Queer Your Ears: The 50 Best Albums Of The 2010s By Queer & Trans Musicians

10. St. Vincent, St. Vincent

Guitar Goddess Indie Rock, 2014

OK, this was way too hard. This decade, St. Vincent released this album as well as 2011’s Strange Mercy and the one-two punch of 2017’s MASSEDUCTION and 2018’s MassEducation. Up until I wrote this, like literally right now, I was planning to put Strange Mercy here. Because St. Vincent is a guitar goddess, I wanted to choose the album that was a bit heavier on the guitar. But her self-titled has so many incredible songs — “Birth in Reverse,” “Prince Johnny,” “Digital Witness…”

But then, my favorite song of hers overall is actually “Fast Slow Disco,” which wasn’t even on an album! I consider it part of the “Disco Suite,” which includes “Dancing With A Ghost” and “Slow Disco” from MASSSEDUCTION, then “Fast Slow Disco,” which was a single, and finally “Slow Disco (Piano Version),” which was on MassEducation. I listen to them in that order. I don’t know! Even her older albums, like 2009’s Actor, are excellent. Is Annie Clark really one of the most accomplished and talented musicians of our generation? Or Am I just a stan? Or am I simultaneously in love with and also want to be her? It’s impossible to tell.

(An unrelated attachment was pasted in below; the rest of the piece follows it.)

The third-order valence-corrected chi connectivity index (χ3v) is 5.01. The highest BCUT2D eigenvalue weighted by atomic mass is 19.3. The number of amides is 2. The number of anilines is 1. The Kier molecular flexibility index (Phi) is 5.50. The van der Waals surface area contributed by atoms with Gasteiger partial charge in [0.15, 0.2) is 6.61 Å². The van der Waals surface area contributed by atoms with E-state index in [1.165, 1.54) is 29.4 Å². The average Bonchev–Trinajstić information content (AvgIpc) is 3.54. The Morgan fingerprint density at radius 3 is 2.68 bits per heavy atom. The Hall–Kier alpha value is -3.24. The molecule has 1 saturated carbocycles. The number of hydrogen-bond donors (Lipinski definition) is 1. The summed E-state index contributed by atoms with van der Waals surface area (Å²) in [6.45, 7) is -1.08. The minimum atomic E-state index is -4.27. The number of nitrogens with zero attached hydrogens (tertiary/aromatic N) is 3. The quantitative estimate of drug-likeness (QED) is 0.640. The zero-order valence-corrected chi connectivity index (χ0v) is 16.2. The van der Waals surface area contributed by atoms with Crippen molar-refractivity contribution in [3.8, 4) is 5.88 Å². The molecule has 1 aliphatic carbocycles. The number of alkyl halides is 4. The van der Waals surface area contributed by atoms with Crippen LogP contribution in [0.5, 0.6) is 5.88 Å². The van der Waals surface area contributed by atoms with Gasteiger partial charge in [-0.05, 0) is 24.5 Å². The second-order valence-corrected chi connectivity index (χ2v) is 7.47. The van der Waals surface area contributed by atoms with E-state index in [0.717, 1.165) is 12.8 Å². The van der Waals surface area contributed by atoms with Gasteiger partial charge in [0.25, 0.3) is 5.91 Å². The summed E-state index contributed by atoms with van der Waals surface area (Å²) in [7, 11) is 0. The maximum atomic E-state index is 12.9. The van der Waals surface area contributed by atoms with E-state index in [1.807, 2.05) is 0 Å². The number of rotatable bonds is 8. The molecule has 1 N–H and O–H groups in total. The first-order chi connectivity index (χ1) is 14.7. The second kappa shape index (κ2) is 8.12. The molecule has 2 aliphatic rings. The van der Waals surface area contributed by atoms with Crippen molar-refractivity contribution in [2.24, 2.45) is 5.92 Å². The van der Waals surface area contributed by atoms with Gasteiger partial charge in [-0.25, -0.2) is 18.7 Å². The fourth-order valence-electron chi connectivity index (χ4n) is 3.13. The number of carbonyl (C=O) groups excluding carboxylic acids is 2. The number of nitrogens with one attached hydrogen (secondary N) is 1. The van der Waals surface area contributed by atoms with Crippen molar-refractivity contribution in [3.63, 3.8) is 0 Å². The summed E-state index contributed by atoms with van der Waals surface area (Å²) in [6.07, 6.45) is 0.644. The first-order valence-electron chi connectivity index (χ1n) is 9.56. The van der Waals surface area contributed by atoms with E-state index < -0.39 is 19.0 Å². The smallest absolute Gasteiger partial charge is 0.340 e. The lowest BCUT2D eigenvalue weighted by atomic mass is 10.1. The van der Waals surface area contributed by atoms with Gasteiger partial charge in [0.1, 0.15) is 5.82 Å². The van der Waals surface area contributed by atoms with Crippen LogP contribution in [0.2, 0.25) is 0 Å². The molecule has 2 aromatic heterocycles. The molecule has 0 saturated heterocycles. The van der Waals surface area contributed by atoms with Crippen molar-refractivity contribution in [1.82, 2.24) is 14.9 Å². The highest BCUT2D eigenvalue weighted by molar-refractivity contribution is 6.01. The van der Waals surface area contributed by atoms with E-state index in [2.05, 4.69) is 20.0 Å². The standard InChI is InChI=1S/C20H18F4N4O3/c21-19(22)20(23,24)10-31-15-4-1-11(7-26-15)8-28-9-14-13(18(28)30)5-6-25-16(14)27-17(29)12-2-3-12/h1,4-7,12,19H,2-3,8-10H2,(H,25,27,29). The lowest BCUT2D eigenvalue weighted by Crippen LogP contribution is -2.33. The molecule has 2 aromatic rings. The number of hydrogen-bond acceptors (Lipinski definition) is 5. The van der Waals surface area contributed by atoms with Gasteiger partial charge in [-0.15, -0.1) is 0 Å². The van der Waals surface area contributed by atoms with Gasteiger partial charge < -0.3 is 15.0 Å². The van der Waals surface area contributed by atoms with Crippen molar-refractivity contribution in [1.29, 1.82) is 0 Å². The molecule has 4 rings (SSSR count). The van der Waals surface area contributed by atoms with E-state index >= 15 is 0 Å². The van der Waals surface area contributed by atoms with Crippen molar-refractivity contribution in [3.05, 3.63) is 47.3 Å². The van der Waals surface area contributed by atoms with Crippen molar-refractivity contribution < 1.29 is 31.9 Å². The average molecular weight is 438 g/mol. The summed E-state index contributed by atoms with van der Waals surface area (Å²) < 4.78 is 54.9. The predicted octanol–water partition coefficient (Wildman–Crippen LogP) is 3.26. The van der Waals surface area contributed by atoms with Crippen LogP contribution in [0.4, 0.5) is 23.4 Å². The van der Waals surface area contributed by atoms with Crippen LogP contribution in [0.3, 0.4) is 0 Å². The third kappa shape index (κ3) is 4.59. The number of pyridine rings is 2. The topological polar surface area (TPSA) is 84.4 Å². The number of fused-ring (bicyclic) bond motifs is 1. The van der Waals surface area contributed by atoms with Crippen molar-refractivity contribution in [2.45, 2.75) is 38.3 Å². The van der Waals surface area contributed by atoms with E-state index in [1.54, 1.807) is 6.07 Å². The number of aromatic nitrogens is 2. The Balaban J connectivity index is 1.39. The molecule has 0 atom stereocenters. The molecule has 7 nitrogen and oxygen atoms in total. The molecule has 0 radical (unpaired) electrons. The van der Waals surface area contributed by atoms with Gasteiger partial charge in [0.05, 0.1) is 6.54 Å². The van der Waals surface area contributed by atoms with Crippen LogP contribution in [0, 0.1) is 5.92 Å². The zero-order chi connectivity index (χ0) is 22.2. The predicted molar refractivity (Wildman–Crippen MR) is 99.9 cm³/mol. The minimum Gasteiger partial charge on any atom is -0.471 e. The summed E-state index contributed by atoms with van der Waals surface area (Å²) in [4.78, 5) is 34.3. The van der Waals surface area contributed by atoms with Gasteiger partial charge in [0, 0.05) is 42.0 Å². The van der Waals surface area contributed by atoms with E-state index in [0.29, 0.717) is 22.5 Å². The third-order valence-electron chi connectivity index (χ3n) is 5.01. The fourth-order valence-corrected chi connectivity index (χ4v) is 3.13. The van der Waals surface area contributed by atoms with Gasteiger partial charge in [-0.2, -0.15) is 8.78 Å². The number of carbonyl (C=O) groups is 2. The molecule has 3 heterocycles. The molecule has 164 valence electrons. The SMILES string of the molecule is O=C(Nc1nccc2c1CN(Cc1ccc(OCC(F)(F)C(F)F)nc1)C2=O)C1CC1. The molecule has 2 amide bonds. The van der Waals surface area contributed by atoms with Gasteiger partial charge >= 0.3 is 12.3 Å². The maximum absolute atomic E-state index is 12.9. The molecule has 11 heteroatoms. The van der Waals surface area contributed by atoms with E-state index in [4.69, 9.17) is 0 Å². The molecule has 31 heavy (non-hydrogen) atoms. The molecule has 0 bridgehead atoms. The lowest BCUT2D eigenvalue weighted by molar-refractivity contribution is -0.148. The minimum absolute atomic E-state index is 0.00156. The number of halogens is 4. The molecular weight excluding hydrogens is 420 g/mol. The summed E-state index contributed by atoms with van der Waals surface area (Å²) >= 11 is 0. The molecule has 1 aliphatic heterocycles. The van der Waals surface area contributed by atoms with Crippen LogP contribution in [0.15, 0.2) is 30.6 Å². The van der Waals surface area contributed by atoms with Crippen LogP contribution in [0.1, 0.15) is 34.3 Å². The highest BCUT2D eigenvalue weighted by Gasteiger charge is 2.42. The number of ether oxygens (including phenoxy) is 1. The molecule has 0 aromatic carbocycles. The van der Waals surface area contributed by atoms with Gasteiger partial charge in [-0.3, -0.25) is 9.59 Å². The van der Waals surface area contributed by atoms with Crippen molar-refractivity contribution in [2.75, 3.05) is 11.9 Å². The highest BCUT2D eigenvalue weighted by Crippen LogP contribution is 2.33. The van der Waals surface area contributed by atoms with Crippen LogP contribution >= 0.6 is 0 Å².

Also Check Out: 2011’s Strange Mercy and 2017’s MASSEDUCTION. The former is a bit more rockin’, and the latter is a bit more experimental and pop-oriented. They’re both excellent.

9. The Japanese House, Good At Falling

Indie Electro Pop, 2019

This album really grew on me, especially after seeing them live earlier this year. I have a new appreciation for the complexities of the percussion on this album; their muted nature, situated a bit in the background to let the languid, dreamy melodies wash over each other in the foreground is actually incredibly unique. So many artists push the percussion to the front for power and impact, but Amber Bain doesn’t do that; letting the occasional wood block or steel drum-ish beat be surprises.

What’s still so unique here, though, after listening to this album on repeat (it appears that I’ve listened to this album at least 50 times since March, or at least once a week), is the way Bain modulates her voice. It’s always double- or triple-tracked, with some reverb, so it seems like every phrase is uttered by triplets, each with a very slightly different register. The multiple versions of the voice aren’t harmonizing — except when they are — but support each other in an endearing, disorienting way.